• Where the provision is an implied condition of payment, the First, Eighth, Tenth, and D.C. Circuits have accepted implied certification theories. The Eleventh Circuit has recognized implied certification theories but has not clearly articulated a position on the express/implied condition of payment question.
  • Implied certification has not been adopted in the Fourth, Fifth, and Seventh Circuits.

Leaving aside the wide split among the circuit courts, the threshold question that most courts are asking is whether the certification is material to the provision of care. Generally, the closer the regulation is to the government’s payment to the provider, the more likely it is a court will allow implied certification claims to go forward.

The distinction between Medicare conditions of participation and conditions of payment is a hot-button issue in FCA litigation today. Conditions of participation are standards that hospital providers “must meet in order to begin and continue participating in the Medicare and Medicaid programs.” See Ctrs. for Medicare & Medicaid Servs., Conditions for Coverage & Conditions of Participations (June 17, 2014).

In stark contrast, conditions of payment are standards that providers must meet to be paid by the Medicare program for items and services that they furnish. The Centers for Medicaid & Medicare Services has determined that the conditions of participation, which govern most aspects of hospital operations, are better enforced administratively—with specific administrative remedies and penalties to address noncompliance—rather than through the blunt force of the FCA. See 42 C.F.R. §§ 488.10, 488.24.

While relators have recently pursued theories that a provider’s noncompliance with a condition of participation (e.g., the existence of a physician order for admission) establishes “falsity” and “knowing” conduct, courts have consistently distinguished conditions of participation from conditions of payment. See, e.g., United States ex rel. Williams v. Renal Care Grp., 696 F.3d 518, 532 (6th Cir. 2012); United States ex rel. Conner v. Salina Reg’l Health Ctr., Inc., 543 F.3d 1211, 1221 (10th Cir. 2008).

There are several key provisions of the FCA that should keep providers awake at night:

  • Treble damages. After the judge or jury determines single damages at trial, the court must apply mandatory treble damages.
  • Civil penalties. The court must also impose mandatory civil penalties of $5,500 to $11,000 per claim identified at trial.
  • Whistleblowers incentives. The relator gets up to 30 percent of the recovery on non-intervened claims and up to 25 percent of the recovery on intervened claims.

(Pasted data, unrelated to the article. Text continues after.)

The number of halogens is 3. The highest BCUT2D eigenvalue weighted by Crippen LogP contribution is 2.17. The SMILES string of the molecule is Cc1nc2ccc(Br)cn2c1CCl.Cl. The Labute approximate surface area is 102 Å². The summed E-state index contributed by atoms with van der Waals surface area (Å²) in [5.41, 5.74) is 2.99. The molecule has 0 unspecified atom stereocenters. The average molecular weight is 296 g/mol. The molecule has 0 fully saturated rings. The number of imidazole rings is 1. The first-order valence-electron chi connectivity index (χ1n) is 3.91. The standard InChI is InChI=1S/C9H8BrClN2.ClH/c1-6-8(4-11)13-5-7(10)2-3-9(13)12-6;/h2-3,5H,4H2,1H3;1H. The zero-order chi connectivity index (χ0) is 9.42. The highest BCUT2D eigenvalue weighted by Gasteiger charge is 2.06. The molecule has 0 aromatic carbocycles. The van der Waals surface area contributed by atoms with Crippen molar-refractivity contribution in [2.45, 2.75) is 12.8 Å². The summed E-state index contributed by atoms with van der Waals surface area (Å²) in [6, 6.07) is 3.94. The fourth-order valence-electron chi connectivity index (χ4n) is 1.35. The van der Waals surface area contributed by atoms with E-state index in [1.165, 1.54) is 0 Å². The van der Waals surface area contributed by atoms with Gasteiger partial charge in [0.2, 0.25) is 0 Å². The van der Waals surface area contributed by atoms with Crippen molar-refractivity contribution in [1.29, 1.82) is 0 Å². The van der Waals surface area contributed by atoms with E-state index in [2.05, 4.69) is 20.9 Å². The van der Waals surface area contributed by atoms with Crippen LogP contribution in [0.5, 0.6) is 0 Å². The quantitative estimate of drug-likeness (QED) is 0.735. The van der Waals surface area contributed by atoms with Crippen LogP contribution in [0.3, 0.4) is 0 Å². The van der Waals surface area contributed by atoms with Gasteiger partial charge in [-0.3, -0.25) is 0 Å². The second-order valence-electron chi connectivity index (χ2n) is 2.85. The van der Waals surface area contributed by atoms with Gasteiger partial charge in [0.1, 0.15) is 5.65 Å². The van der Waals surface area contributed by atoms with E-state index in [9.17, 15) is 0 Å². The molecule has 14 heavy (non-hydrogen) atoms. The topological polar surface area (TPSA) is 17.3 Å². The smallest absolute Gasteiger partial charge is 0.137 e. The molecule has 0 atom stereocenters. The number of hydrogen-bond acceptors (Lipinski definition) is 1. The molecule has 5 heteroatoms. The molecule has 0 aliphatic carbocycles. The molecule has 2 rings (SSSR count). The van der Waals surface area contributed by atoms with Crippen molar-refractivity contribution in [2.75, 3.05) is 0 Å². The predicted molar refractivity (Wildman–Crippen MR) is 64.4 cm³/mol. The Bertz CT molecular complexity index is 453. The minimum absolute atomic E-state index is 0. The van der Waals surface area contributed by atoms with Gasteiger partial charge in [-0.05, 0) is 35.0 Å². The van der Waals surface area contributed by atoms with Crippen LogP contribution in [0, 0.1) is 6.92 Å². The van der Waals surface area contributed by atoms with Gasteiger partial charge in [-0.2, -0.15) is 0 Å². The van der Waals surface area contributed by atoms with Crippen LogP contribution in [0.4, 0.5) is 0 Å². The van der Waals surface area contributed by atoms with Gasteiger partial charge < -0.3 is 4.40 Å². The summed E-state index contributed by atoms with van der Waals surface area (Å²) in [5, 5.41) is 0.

• Attorney fees. Relator’s counsel are entitled to recovery of reasonable fees, which adds additional incentives to the lawyers.

To be clear, a jury’s single damages award is subject to mandatory post-verdict trebling by the court and a minimum $5,500 penalty per claim. For their efforts, whistleblowers (and their lawyers) receive sizable shares of the recovery, whether or not the United States intervened. Finally, relator’s counsel who assumed the contingency-fee risk of taking on the whistleblower’s case are entitled to reasonable attorney fees for their efforts.

Passage of the Patient Protection and Affordable Care Act (ACA) in 2010 also ushered in four significant changes to the FCA that are favorable to relators and could add exposure risk to providers. First, the public disclosure bar was amended to provide for the United States to have the final say on whether a defendant can avail itself of what previously was a standard defense against a qui tam lawsuit. See 31 U.S.C. § 3730(e)(4)(A) (“[T]he court shall dismiss an action . . . unless opposed by the Government, if substantially the same allegations or transactions as alleged in the action or claim were publicly disclosed.”).

Second, the ACA revised the original source requirement to provide relators with a lower threshold of knowledge necessary to overcome the public disclosure bar. While relators were previously required to have “direct and independent knowledge of the information on which the allegations are based,” they now need only have “knowledge that is independent of and materially adds to the publicly disclosed allegations or transactions.” See 31 U.S.C. § 3730(e)(4)(B).

Third, the ACA added a 60-day clock to the 2009 Fraud Enforcement and Recovery Act amendments regarding the retention of overpayments, requiring providers to report and return any overpayments within 60 days of discovery or be subjected to potential FCA liability. See 31 U.S.C. §§ 3729 et seq.; 42 U.S.C. § 1320a-7k (as added by the Patient Protection & Affordable Care Act, Pub. L. 111-148, effective Mar. 23, 2010).

Finally, the ACA resolved a circuit split regarding whether claims submitted as a result of violations of the anti-kickback statute constitute false claims for purposes of FCA liability. Providers now face automatic statutory liability under the anti-kickback statute. See 42 U.S.C. § 1320a-7b(g), (h).

Recent Qui Tam Cases
In 2013, a South Carolina district court ordered over $39 million in damages and over $237 million in statutory penalties against Tuomey Healthcare Systems, Inc., for Stark-based FCA allegations. United States ex rel. Drakeford v. Tuomey Healthcare Sys., Inc., 976 F. Supp. 2d 776 (D.S.C. 2013). As most readers know, Tuomey is not part of a large hospital system—at the time of the litigation, it was a 242-bed community hospital with just over $200 million in annual revenue. By all accounts, this was “bet the company” litigation for Tuomey.